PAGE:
Michelle Tea

Michelle Tea is an author and activist who will appear at the Lawrence Arts Center as part of the Free State Festival.

For some, having a name on the cover of a book, selling out bookstores and meeting publishing deadlines is what defines their lives. For Michelle Tea, this distant thought became an unexpected reality.

“I didn’t even expect to get published,” Tea said. “I was writing to read aloud; I was writing to perform. I didn’t even understand how people got published into books, so it didn’t seem like a reasonable goal for me to have, so I didn’t.”

Tea will be a guest at the Free State Festival in Lawrence on Thursday. She is the author of five memoirs and has gained global recognition for her memoir “Valencia,” adapted into a feature-film after being awarded a Lambda Literary Award for Best Lesbian Fiction. Her autobiographical works have been known for exploring queer love and life, race, sex work, drugs, class and more all while incorporating her life into her stories.

The Lawrence Arts Center will put on its seventh annual Free State Festival from Sept. 17 to Sept. 23. By changing the usual dates from August to September and organizing more free events, festival founder and director Marlo Angell hopes to appeal more to KU and Haskell students this year. The festival programming includes speakers, films, taste-testings and more.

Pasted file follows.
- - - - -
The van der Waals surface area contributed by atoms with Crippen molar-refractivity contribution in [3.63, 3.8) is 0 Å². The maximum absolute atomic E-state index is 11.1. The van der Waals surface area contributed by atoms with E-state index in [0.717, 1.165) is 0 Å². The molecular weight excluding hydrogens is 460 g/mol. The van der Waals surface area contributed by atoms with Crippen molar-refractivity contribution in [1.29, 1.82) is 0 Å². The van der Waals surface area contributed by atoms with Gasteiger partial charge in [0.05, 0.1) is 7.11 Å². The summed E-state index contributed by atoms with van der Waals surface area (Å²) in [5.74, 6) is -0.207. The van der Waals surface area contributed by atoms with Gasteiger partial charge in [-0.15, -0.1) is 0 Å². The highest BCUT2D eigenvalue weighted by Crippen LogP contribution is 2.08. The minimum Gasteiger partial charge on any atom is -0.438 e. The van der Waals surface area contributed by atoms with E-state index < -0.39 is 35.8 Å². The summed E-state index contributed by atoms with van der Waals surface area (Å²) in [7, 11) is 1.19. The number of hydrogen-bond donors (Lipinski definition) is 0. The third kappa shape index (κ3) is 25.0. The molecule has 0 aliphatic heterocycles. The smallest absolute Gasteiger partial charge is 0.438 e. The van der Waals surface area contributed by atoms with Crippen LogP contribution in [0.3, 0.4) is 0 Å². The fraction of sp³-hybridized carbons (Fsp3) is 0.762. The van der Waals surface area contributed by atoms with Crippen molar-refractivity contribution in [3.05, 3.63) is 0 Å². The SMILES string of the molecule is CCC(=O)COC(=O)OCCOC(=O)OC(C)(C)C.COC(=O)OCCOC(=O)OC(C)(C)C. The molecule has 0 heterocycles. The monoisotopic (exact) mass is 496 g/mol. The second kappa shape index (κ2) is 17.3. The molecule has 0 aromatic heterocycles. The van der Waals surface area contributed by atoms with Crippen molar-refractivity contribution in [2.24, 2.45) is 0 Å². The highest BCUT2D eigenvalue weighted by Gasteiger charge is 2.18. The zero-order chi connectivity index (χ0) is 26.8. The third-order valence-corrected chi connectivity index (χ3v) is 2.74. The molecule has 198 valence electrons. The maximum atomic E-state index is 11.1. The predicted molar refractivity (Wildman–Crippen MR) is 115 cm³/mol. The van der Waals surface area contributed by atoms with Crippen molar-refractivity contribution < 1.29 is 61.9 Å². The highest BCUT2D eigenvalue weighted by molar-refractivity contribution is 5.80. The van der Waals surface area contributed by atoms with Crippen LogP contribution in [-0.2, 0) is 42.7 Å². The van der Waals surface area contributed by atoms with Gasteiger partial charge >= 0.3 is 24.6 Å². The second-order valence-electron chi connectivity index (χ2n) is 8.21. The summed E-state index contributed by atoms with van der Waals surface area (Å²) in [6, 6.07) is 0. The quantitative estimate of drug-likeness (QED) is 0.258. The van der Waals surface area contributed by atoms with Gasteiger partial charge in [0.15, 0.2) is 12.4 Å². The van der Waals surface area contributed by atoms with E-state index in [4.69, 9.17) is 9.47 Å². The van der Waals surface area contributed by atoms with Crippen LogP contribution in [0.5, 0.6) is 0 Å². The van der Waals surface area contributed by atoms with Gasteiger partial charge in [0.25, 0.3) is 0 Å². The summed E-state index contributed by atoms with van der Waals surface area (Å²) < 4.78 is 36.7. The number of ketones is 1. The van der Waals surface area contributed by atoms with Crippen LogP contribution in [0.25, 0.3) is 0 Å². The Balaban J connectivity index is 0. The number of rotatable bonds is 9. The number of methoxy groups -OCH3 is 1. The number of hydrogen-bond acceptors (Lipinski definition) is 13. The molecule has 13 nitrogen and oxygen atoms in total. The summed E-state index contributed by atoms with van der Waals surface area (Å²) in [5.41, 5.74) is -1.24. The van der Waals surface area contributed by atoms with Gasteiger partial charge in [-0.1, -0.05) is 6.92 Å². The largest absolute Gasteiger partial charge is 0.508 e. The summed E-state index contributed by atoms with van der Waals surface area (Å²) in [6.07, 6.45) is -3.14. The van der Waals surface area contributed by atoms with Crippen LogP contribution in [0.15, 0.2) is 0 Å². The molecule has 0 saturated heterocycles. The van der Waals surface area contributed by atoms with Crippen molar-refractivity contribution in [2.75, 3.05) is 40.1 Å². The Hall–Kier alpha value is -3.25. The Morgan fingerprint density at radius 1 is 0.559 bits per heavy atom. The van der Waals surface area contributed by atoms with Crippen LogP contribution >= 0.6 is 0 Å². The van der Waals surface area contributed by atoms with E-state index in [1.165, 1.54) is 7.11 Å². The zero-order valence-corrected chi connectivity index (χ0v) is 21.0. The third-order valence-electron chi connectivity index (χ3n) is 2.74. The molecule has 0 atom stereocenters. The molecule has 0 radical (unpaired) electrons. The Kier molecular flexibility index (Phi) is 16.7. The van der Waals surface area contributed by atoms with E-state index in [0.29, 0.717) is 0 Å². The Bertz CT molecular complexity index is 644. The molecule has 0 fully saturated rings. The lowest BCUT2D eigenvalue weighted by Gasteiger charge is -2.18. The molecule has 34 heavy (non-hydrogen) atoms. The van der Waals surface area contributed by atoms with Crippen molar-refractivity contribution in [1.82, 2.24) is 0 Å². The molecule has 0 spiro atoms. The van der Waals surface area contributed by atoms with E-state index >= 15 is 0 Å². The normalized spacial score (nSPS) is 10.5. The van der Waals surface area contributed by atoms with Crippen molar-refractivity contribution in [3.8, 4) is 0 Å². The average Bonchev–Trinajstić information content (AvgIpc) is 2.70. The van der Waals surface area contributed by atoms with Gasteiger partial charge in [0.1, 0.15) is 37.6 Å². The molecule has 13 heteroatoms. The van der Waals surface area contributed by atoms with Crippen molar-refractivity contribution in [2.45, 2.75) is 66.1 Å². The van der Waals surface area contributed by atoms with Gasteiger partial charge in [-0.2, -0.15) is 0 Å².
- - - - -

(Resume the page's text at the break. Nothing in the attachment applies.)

Appearing in festivals and events has always been of interest to Tea after seeing various authors receive invitations. Although she never expected to be called upon for appearances, she’s found a sense of excitement surrounding it all.

“Once you had books out, you could get invited to go do cool things,” Tea said. “You could travel, and people would put you up in hotels and that sounded so exciting to me to get to actually travel and get to see the country and to be coming to read my work in a place I’ve never read it before. It’s awesome.”

Not only does Tea use words for art, she uses her body, too. With over 20 tattoos, each one tells a different story, she said. One in particular, a spade tattoo on her knee, includes a wild story containing Vegas, shady tattoo artists, a tour and horoscopes.

“People got really messed up tattoos,” Tea said. “Mine is probably one of the least messed up ones they did, but it’s certainly not a precision piece of art at all.”

Tea plans to read selections from her body of work at the Free State Festival as well as incorporate clips from her film, “Valencia,” to add to the film component of the festival.

The overarching goal of the festival is to bring the Lawrence community together and introduce people to new spaces they may not have encountered before, according to Emily Ryan. Ryan is the director of the Spooner Hall Commons and initially invited Tea to be a part of the Free State Festival.

“It gives us a chance to bring people where they aren’t,” Ryan said. “It’ll be cool to have such a high-caliber writer and cool human at the festival.”

Tea will be alongside other artists, film producers and musicians to celebrate art and culture. Tea’s appearance is free and open to the public from 6 p.m. to 7 p.m. at the Lawrence Arts Center on Thursday.

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